Thursday, March 22, 2012
I know nothing about philosophy in the academic sense.
And, after reading this paper published in the Journal of Medical Ethics, I have no interest in knowing anything about it.
In After-birth abortion: Why should the baby live? a philosopher and an ethicist argue that killing newborns – before they have neurological self-awareness – is ethical for children with disabilities, because it's assumed they would be an unbearable burden to their families and society. They also argue that infanticide is ethical for a healthy baby with no disabilities, if that baby might compromise the psychological, social or economic wellbeing of parents, siblings and society.
In a nutshell, Alberto Giubilini and Francesca Minerva argue that if a newborn is disabled, not wanted by his or her mother or too expensive, it's ethical for doctors to kill the baby.
In their article, the academics attribute the right to life only to individuals who can appreciate their existence and have ‘aims’ or dreams for the future, so that depriving the person of that life would be experienced as a loss. If individuals can’t value their life and plan for the future, because their brains are in the newborn state, or because they have a disability, the philosophers categorize them as non-persons who would not be harmed if killed.
“Merely being human is not in itself a reason for ascribing someone a right to life,” is how they so eloquently put it.
The philosopher/ethicist duo say that killing newborns who have severe mental and/or physical disabilities is ethical if the parents would have aborted the child in advance – if only they had the knowledge.
An example given is Treacher Collins syndrome, a rare genetic condition that Giubilini and Minerva describe as causing ‘facial deformity’ and physiological ‘failures,’ including potentially life-threatening respiratory problems.
Hmmmmmm. I thought. I remembered the name Treacher Collins because when my son was a toddler we visited an ear-nose-and-throat specialist at a world-renowned children's hospital who mentioned the syndrome in passing, noting that some of the facial differences were similar to those seen in my son. In fact, when telling us about Treacher Collins, the ENT said that Sylvester Stallone had the condition, and that while people with Treacher Collins had facial differences that required reconstructive surgery, they were intact intellectually and led full lives.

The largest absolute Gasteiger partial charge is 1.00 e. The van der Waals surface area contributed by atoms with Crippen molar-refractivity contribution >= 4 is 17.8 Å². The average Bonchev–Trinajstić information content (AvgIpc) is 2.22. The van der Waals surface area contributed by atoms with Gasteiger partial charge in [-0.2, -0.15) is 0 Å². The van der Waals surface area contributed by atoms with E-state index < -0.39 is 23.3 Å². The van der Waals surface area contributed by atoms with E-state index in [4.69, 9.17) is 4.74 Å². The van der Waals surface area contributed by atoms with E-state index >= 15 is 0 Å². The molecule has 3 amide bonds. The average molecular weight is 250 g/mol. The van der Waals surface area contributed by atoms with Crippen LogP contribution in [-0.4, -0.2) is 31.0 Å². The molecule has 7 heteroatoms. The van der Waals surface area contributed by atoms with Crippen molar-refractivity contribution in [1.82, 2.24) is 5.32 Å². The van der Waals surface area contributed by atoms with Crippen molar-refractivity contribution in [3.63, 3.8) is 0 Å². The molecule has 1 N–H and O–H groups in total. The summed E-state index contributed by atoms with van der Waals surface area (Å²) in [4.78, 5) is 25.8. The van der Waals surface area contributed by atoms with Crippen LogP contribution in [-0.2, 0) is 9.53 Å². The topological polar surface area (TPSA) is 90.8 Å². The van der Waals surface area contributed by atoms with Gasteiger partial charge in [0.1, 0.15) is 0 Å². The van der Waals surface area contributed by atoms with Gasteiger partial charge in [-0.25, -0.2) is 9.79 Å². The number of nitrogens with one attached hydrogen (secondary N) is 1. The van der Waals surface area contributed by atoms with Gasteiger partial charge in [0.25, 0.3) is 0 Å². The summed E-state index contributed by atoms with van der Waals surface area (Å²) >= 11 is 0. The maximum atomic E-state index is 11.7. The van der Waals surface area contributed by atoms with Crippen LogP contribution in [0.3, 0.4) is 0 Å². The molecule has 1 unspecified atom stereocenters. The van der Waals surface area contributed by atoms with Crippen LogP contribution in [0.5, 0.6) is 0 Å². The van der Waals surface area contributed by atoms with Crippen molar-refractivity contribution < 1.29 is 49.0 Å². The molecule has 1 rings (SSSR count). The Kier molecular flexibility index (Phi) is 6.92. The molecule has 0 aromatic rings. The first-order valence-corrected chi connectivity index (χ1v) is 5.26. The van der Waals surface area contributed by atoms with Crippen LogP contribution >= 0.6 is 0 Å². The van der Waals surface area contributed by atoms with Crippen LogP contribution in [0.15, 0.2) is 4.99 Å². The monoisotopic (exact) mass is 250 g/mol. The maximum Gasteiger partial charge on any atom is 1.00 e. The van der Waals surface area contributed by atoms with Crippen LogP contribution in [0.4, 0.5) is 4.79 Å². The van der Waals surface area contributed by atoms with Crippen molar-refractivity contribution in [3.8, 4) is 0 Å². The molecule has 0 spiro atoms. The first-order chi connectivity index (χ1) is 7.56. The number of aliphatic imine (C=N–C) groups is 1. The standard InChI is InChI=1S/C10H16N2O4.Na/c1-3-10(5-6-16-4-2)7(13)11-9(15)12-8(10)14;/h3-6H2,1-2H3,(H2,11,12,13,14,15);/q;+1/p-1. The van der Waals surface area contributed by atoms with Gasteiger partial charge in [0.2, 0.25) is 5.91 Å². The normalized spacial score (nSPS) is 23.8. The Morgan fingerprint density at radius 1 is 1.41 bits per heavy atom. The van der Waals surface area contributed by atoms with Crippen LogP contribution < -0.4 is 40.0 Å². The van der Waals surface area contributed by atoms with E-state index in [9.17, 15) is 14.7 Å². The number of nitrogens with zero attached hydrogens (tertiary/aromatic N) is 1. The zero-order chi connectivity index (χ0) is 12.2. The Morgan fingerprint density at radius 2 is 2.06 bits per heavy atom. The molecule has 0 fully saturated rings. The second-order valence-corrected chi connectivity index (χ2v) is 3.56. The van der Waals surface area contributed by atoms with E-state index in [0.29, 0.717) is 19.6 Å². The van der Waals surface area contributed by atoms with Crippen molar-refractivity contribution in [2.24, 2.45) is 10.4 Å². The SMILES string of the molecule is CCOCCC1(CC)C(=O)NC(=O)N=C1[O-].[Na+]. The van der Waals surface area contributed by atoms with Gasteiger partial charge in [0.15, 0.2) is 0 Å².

That doesn't seem to line up with the journal article's description of 'physiological failures' and life-threatening respiratory problems.
I did a quick search online and came across this blog by a young woman with Treacher Collins who is a physician in internal medicine, pediatrics and sleep medicine. She is also married and from the looks of the blog, loves her life.
Guibilini and Minerva note that people with Treacher Collins have typical intelligence so they would be aware of how ‘different’ they are and of all of their problems (seeming to imply that this would make death a better option).
They also tell us that 'many parents' would choose to have an abortion if they found out their child had Treacher Collins prenatally (not sure how they produce evidence of this claim, since it is not a standard syndrome tested for).
It seems to me that our philosopher and ethicist were looking for a syndrome that's not part of the regular prenatal testing battery to give an example of a situation in which parents don't have the option of aborting because they don't know of the diagnosis. Unfortunately, they didn't take much time to actually research Treacher Collins or speak to people living with it.
They lament the fact that in 18 registeries in Europe between 2005 and 2009, 'only' 64 per cent of ‘Down-syndrome cases’ (remember, we’re not talking people here), were detected prenatally, and that 1,700 babies with Down syndrome were born to parents who learned of the diagnosis at birth. For some reason, the philosophers don’t make the leap of understanding to consider that perhaps the parents of those 1,700 babies chose not to have prenatal testing because they decided to carry a child to term whether the child had Down syndrome or not.
They end this section with this bizarre statement: “Once these children are born, there is no choice for the parents but to keep the child, which sometimes is exactly what they would not have done if the disease had been diagnosed before birth.”